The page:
First-line treatments to quit smoking
First-line treatments to quit smoking are regulated approaches and pharmacotherapies that have been shown to be clinically effective.
Current forms of first-line treatments supported by the RACGP 1 include nicotine replacement therapy options and pharmacotherapy, as well as counselling support.
Quitting smoking is hard, and these methods can really help you. Only about three to five people in every 100 successfully quit after going “cold turkey” without any assistance.
Research has shown that these treatments, in combination with counselling, means people are three times more likely than a placebo of having stopped smoking six months down the track.2
There are many options to help you quit, along with new alternatives if these haven’t worked for you. Quitting smoking can be hard but you can do it.
Nicotine Replacement Therapy (NRT)
Nicotine replacement therapy acts to provide your body with the nicotine, without the harmful effects of smoking tobacco.
There are over-the-counter forms of nicotine replacement therapy such as lozenges, patches, inhalators, mouth sprays and gum.
A combination of longer-acting NRT (patches) with faster-acting formats (lozenges, gum, sprays) is recommended as a first-line treatment to quit smoking.
This method of quitting smoking is considered suitable for most people, including teenagers, but check with your health professional.
Pharmacotherapy to quit smoking has also been studied extensively and found to be effective and safe for most people.
These products, which include varenicline and bupropion, act on neurotransmitters in the brain to reduce cravings and withdrawal symptoms.
Research trials have found varenicline, known under the brand name Champix, to be effective in relieving the symptoms of craving and withdrawal. 3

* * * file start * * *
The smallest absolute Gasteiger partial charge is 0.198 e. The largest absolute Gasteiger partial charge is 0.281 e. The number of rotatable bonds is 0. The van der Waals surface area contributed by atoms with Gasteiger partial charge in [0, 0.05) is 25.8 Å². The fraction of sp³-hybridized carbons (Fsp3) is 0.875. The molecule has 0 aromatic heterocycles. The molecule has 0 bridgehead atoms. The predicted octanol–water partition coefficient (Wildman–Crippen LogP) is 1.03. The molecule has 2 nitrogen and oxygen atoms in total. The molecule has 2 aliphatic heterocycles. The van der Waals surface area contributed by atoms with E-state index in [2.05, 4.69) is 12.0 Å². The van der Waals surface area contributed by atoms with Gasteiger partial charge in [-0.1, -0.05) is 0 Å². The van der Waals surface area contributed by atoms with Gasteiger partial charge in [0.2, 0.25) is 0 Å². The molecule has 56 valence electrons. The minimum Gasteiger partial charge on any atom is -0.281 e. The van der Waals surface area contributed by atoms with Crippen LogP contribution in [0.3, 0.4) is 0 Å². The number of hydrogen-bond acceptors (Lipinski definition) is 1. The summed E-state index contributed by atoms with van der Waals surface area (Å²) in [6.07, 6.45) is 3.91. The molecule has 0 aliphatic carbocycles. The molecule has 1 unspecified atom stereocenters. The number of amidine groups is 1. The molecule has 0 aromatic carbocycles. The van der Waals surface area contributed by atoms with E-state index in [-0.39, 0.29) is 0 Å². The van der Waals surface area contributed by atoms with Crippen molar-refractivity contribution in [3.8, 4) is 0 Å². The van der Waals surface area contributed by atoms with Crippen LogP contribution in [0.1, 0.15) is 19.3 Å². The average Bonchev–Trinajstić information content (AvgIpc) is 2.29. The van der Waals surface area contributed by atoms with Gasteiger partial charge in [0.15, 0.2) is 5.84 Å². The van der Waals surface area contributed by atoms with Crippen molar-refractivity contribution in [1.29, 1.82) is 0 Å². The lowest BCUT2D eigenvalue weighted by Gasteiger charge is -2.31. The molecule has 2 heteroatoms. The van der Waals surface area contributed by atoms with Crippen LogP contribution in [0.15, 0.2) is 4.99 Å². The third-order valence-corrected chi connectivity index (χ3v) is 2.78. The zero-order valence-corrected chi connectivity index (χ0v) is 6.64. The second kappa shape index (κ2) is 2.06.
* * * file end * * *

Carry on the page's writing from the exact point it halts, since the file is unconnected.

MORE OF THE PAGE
Antidepressant bupropion, under the brand name Zyban, Wellbutrin or Alpenzin, is also effective to reduce cravings and withdrawal impacts and boosting your chance to stop smoking.
Like all pharmacotherapies, there can be side effects. Discuss these with your doctor to determine the best approach for you.
Counselling and behavioural therapy
Counselling and behaviour therapy can help you overcome some of your psychological dependence on smoking and break the habit for good.
These include assistance from services such as Australia’s long-running Quitline, a telephone hotline to quit-smoking advisers.
Counselling can help you to prepare to quit and what hurdles to be aware of when you do. Together you can come up with strategies to overcome cravings and triggers for your smoking. This could be delaying that cigarette, avoiding social situations where you might normally smoke, deep breathing or going for a walk.
For women who are pregnant and want to quit smoking, counselling is the recommended first-line approach.